The problem with overtourism and what you can do to help

Holly Tuppen

5 min read

The best kind of travel, the kind that makes the soul tingle and heart sing, is an equal exchange between guest and host, tourist and place. It’s a relationship underpinned by mutual respect. When that respect and relationship erodes, tensions simmer. In the worst cases, this leads to overtourism.   

Overtourism first made the headlines in 2018 when residents in cities like Venice and Barcelona took to the streets to protest rising tourist numbers, reaching 24 million a year in Venice’s case. The problem was clear: an influx of visitors strains local infrastructure and environment, pushes up property prices and rent, and can make places unliveable for locals. Before the pandemic, nowhere seemed safe from rising visitor numbers, from hotel sewage flooding beaches in the Philippines to queues of climbers on Everest’s Hilary Step. 

During the pandemic, destinations the world over experienced life without visitors. Economic dependence on tourism crippled many places. Others were enlightened, appreciating tourism’s burden for the first time. Given the chance to step back and reflect, many destinations decided that sustainable tourism means quality over quantity. Travel businesses vowed to build back better, acknowledging that locals must come first, by limiting visitor numbers and attracting responsibly-minded tourists. Everyone talked about travelling less, but better. 

The Overtourism Policy from the Sawday’s family of companies has transformed this sentiment into practical action. Sawday’s has capped its property numbers in places suffering from overtourism, including the Isle of Skye, the Lake District National Park, and Southwold in Suffolk, as well as Venice, Palma de Mallorca, and Florence; making it the first travel business to acknowledge the problem and act. Managing Director Mike Bevens comments, “Although alone we cannot solve overtourism, doing nothing is no longer an option. By capping numbers of properties, we are putting communities before profit.”   

As travellers, we can be part of the solution by being mindful of where, when, and how we travel. Here are a few tips to avoid contributing to overtourism: 

1. Go your own way 

Think outside the box when researching a trip, look beyond Instagram and bucket lists to seek lesser-known destinations. The reward will be fewer crowds, more authentic experiences, and more rewarding interactions. Consider second cities rather than capitals and explore accommodation options outside national parks, or venture a little inland rather than staying in the thick of a beauty spot.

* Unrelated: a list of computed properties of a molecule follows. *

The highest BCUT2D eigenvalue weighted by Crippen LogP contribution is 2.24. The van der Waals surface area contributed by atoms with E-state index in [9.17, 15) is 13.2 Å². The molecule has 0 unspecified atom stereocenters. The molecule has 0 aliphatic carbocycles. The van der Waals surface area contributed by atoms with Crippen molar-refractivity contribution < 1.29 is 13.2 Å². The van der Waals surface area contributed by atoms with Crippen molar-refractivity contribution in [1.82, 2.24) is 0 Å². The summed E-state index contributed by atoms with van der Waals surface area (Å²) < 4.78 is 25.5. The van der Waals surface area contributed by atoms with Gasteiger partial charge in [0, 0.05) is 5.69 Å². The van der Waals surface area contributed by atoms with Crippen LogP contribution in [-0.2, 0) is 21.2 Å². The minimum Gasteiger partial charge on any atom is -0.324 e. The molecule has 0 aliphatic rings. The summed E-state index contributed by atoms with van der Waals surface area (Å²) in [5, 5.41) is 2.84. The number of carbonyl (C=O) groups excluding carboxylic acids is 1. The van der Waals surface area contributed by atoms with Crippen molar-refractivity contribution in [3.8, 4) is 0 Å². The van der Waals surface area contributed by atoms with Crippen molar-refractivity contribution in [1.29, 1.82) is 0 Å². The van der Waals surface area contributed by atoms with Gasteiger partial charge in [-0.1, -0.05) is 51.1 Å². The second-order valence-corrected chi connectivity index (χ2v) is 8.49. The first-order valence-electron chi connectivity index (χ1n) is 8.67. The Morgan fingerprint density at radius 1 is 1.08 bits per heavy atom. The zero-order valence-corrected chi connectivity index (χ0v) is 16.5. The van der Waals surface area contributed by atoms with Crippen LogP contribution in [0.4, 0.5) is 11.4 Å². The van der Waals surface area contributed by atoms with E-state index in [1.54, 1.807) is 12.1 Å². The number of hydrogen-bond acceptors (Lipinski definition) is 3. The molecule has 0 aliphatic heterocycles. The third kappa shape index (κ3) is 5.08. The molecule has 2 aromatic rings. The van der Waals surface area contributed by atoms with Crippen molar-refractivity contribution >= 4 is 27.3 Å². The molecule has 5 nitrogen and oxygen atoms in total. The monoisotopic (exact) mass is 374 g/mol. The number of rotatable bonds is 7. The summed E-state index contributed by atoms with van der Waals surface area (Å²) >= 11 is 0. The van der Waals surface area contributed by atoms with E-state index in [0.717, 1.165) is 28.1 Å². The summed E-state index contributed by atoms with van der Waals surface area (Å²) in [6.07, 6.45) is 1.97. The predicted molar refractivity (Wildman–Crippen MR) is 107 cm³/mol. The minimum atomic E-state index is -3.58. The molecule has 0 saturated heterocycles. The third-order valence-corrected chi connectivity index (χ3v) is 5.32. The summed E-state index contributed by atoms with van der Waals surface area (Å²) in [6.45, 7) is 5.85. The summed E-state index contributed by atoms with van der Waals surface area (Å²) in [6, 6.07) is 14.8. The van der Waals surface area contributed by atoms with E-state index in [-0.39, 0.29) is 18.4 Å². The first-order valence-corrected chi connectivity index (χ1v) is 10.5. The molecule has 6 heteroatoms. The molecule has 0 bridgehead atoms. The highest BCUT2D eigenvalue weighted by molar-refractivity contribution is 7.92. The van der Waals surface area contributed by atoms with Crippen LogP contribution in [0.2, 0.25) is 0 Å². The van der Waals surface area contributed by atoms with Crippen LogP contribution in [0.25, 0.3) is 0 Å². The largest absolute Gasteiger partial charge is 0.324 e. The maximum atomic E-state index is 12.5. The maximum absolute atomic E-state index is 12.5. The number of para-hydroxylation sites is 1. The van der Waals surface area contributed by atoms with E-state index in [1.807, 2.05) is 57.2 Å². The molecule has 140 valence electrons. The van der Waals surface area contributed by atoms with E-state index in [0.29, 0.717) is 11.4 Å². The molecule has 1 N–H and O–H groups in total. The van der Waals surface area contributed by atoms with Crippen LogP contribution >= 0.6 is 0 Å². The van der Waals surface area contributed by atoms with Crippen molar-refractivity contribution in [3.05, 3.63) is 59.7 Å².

2. Explore off-season 

Travel off-season or in the shoulder season (just before or after peak) to support local economies and avoid contributing to overcrowding while on holiday. For tourism to be truly sustainable, local people need year-round income rather than seasonal work. While you may sacrifice predictable weather, you’ll find more welcoming hosts with more time on their hands to help.  

3. Pick responsible destinations 

The most forward-thinking destinations tackle overtourism by offering innovative off-season experiences and luring visitors off the beaten track, through culinary tours, slow travel adventures or creative retreats. Look out for tourist board campaigns explicitly calling out overtourism and providing solutions. 

4. Think local 

Local people know what’s best for their community and destination, whereas a large corporation is often more interested in profit margins. By supporting locally owned and led experiences, accommodation, as well as food and drink, visitors are more likely to avoid overtourism and positively contribute to a place. 

5. Research travel businesses  

Spend a little time researching where to spend your money. As a B Corporation, Sawday’s has gone through a B Impact Assessment that measures the company’s positive impact performance on workers, communities, customers, suppliers, and the environment. This holistic approach will ensure we all play a part in tackling overtourism and amplifying the good in hospitality.    

Holly is a sustainable travel expert and writer who since circumnavigating the world without flying, has written on the topic for The Guardian, The Times, Wanderlust and Conde Nast Traveller. Her debut book, Sustainable Travel: The Essential Guide to Positive Impact Adventures, is available on

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About Sawday's

About Sawday's

Life’s too short for ordinary. That’s why we’ve spent over 25 years finding, visiting and choosing brilliant places to stay. For people who love special.

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What is sustainable tourism?

What is sustainable tourism?

Our Sustainability & Impact Manager on what sustainable tourism means to us.

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Enough is enough

Enough is enough

We’re capping the number of places we represent in locations suffering from overtourism.

Find out more >